Why does the flam grace note have a tremelo strikethrough?

Mighty_Joker

Silver Member
I've been doing a lot of work with theory, rhythm, and notation recently for an upcoming publication. I can't really find a reason or origin for why the adopted standard (PAS notation, Vic Firth education etc.) notation has a flam notated with a grace note with a strikethrough. Sibelius offers a variation without the strikethrough, and seems to treat the strikethrough version more like a drag in playback.

Vic Firth's website uses the strikethrough: https://vicfirth.zildjian.com/education/40-essential-rudiments.html

As does PAS: https://www.pas.org/docs/default-source/default-document-library/pas-drum-rudiments-2018dcccc96de1726e19ba7fff00008669d1.pdf?sfvrsn=fdbeaea5_6

Everything else with a tremelo strikethrough treats it like a diddle, doubling the note value for that note, so why does the flam grace note have one?
 

Morrisman

Platinum Member
In Mozart’s day, a grace note with a slash through it (acciaccatura) was played quickly, just before the main note just like a flam. A grace note without the slash (apoggiatura) was played on the beat, for half the value of the next note. Basically a shorthand way of writing two even eighth notes.
 

Mighty_Joker

Silver Member
In Mozart’s day, a grace note with a slash through it (acciaccatura) was played quickly, just before the main note just like a flam. A grace note without the slash (apoggiatura) was played on the beat, for half the value of the next note. Basically a shorthand way of writing two even eighth notes.
That's really interesting, thank you. I was wondering the difference between acciaccatura and apoggiatura. I don't quite get apoggiatura, having no experience of it, but I assumed the difference was something to do with it.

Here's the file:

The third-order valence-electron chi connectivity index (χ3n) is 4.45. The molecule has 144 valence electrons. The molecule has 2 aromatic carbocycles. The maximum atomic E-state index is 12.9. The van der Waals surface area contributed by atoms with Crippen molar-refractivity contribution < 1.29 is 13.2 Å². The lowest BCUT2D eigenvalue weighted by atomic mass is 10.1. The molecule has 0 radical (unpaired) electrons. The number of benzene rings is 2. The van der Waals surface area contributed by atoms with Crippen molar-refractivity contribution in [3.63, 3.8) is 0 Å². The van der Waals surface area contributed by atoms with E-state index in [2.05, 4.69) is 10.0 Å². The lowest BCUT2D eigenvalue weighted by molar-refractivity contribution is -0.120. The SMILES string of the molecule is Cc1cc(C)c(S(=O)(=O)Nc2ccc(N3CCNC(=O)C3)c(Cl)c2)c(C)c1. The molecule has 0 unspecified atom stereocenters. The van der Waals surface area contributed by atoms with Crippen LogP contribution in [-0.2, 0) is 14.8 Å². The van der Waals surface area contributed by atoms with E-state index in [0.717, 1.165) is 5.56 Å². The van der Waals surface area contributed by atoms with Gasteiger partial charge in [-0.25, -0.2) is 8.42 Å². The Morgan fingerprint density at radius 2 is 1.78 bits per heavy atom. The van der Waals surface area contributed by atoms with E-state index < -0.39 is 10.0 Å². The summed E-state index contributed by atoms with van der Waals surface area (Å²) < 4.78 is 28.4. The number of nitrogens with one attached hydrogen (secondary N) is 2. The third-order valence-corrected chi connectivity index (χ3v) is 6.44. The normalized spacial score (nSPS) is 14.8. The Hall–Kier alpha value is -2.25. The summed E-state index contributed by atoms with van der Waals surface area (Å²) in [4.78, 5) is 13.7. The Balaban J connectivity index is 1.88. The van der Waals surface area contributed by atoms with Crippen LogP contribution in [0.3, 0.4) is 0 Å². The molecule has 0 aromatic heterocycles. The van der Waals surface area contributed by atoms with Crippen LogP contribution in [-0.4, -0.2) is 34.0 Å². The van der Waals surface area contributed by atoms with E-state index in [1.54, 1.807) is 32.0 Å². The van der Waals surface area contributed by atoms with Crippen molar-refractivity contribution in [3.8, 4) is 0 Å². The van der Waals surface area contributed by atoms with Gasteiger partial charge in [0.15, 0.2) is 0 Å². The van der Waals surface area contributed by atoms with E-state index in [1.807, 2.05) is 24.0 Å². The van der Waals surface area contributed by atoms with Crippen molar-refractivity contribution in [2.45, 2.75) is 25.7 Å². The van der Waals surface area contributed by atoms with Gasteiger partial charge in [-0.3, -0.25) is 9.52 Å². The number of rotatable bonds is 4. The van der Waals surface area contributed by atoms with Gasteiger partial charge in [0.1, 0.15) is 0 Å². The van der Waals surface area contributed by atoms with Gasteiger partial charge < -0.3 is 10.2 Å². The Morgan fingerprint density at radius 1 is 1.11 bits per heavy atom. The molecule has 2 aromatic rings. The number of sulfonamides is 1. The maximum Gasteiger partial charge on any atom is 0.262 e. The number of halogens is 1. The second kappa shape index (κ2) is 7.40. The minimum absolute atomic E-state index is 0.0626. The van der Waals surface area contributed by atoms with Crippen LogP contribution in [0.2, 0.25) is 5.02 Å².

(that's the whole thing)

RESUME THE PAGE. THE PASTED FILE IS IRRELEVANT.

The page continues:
Follow up question then, should flam have a tie to the note to which it's connected, and if so, why?
 

Morrisman

Platinum Member
Follow up question then, should flam have a tie to the note to which it's connected, and if so, why?
[/QUOTE]

Excellent question - I’ve no idea about the tie.
 

toddbishop

Platinum Member
In Mozart’s day, a grace note with a slash through it (acciaccatura) was played quickly, just before the main note just like a flam. A grace note without the slash (apoggiatura) was played on the beat, for half the value of the next note. Basically a shorthand way of writing two even eighth notes.
For drumming purposes I think it would be considered an acciaccatura-- an unmetered ornament. According to my Oxford Dictionary of Music (which would be nowhere near the final word on percussion notation), an appoggiatura has a specific harmonic function-- a "leaning tone". FWIW, they notate acciac. with the slash, and appog. without it-- and neither with a tie. I never thought about any of it, but that's what that book says. Wikipedia makes no mention of any harmonic function, but who the hell knows who wrote that...
 

Alain Rieder

Silver Member
I'm working on a new book, I also use Sibelius, and I was wondering the same thing a few days ago.
I haven’t used the sounds in Sibelius for a long time, and they are disconnected, so I can’t check how it sounds with the slashes.
For me too, the slash suggests two notes.
I checked some books I have at home, including Norman Weinberg’s, and I found one with the flams written without slashes.
Also, to me it doesn't really make sense to use a tie, although it is standard.
I think I prefer not to have ties on the pages I write, and I may choose not to use them.
 

toddbishop

Platinum Member
Just to be clear for the audience-- the slash does not indicate a double. That would make it a ruff, which is notated differently. Flams are just written funny.
 

Alain Rieder

Silver Member
Here is an example of flams written without slashes or ties.

That's in Evolution of Jazz Drumming by Danny Gotlieb

IMG_20200302_214652.JPG

Ties and no slashes on another page of the same book :

IMG_20200302_214331.JPG
 
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